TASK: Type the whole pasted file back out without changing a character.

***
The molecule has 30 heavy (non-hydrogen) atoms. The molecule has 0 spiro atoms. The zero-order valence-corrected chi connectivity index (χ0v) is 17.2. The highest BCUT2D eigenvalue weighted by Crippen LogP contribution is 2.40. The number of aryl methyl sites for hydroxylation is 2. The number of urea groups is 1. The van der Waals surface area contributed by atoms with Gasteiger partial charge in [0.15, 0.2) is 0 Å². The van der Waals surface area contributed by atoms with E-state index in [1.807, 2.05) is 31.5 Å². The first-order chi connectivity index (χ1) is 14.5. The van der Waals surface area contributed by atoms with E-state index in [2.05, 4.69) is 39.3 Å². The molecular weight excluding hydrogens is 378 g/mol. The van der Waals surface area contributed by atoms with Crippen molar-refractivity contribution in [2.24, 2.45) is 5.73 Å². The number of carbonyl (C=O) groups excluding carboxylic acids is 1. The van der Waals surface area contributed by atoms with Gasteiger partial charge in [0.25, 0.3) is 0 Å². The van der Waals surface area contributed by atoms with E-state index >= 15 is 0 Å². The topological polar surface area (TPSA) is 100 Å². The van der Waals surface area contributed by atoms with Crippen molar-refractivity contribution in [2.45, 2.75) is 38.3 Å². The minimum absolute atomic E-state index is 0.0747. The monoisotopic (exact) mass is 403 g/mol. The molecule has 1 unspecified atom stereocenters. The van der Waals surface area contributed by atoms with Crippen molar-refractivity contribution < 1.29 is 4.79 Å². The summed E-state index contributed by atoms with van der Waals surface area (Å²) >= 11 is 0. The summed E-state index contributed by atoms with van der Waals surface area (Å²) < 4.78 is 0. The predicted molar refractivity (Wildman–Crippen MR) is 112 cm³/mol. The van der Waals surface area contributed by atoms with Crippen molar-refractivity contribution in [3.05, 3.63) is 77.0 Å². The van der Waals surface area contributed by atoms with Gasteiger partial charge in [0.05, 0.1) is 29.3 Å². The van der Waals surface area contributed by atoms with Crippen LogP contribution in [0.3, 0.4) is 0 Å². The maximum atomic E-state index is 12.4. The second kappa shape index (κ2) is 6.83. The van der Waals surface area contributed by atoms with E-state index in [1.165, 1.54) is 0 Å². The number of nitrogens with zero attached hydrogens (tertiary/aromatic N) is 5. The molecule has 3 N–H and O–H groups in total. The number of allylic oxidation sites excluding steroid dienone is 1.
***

The molecule has 30 heavy (non-hydrogen) atoms. The molecule has 0 spiro atoms. The zero-order valence-corrected chi connectivity index (χ0v) is 17.2. The highest BCUT2D eigenvalue weighted by Crippen LogP contribution is 2.40. The number of aryl methyl sites for hydroxylation is 2. The number of urea groups is 1. The van der Waals surface area contributed by atoms with Gasteiger partial charge in [0.15, 0.2) is 0 Å². The van der Waals surface area contributed by atoms with E-state index in [1.807, 2.05) is 31.5 Å². The first-order chi connectivity index (χ1) is 14.5. The van der Waals surface area contributed by atoms with E-state index in [2.05, 4.69) is 39.3 Å². The molecular weight excluding hydrogens is 378 g/mol. The van der Waals surface area contributed by atoms with Crippen molar-refractivity contribution in [2.24, 2.45) is 5.73 Å². The number of carbonyl (C=O) groups excluding carboxylic acids is 1. The van der Waals surface area contributed by atoms with Gasteiger partial charge in [0.25, 0.3) is 0 Å². The van der Waals surface area contributed by atoms with E-state index >= 15 is 0 Å². The topological polar surface area (TPSA) is 100 Å². The van der Waals surface area contributed by atoms with Crippen molar-refractivity contribution in [2.45, 2.75) is 38.3 Å². The minimum absolute atomic E-state index is 0.0747. The monoisotopic (exact) mass is 403 g/mol. The molecule has 1 unspecified atom stereocenters. The van der Waals surface area contributed by atoms with Crippen molar-refractivity contribution < 1.29 is 4.79 Å². The summed E-state index contributed by atoms with van der Waals surface area (Å²) >= 11 is 0. The summed E-state index contributed by atoms with van der Waals surface area (Å²) < 4.78 is 0. The predicted molar refractivity (Wildman–Crippen MR) is 112 cm³/mol. The van der Waals surface area contributed by atoms with Crippen molar-refractivity contribution in [3.05, 3.63) is 77.0 Å². The van der Waals surface area contributed by atoms with Gasteiger partial charge in [0.05, 0.1) is 29.3 Å². The van der Waals surface area contributed by atoms with Crippen LogP contribution in [0.3, 0.4) is 0 Å². The maximum atomic E-state index is 12.4. The second kappa shape index (κ2) is 6.83. The van der Waals surface area contributed by atoms with E-state index in [1.165, 1.54) is 0 Å². The number of nitrogens with zero attached hydrogens (tertiary/aromatic N) is 5. The molecule has 3 N–H and O–H groups in total. The number of allylic oxidation sites excluding steroid dienone is 1.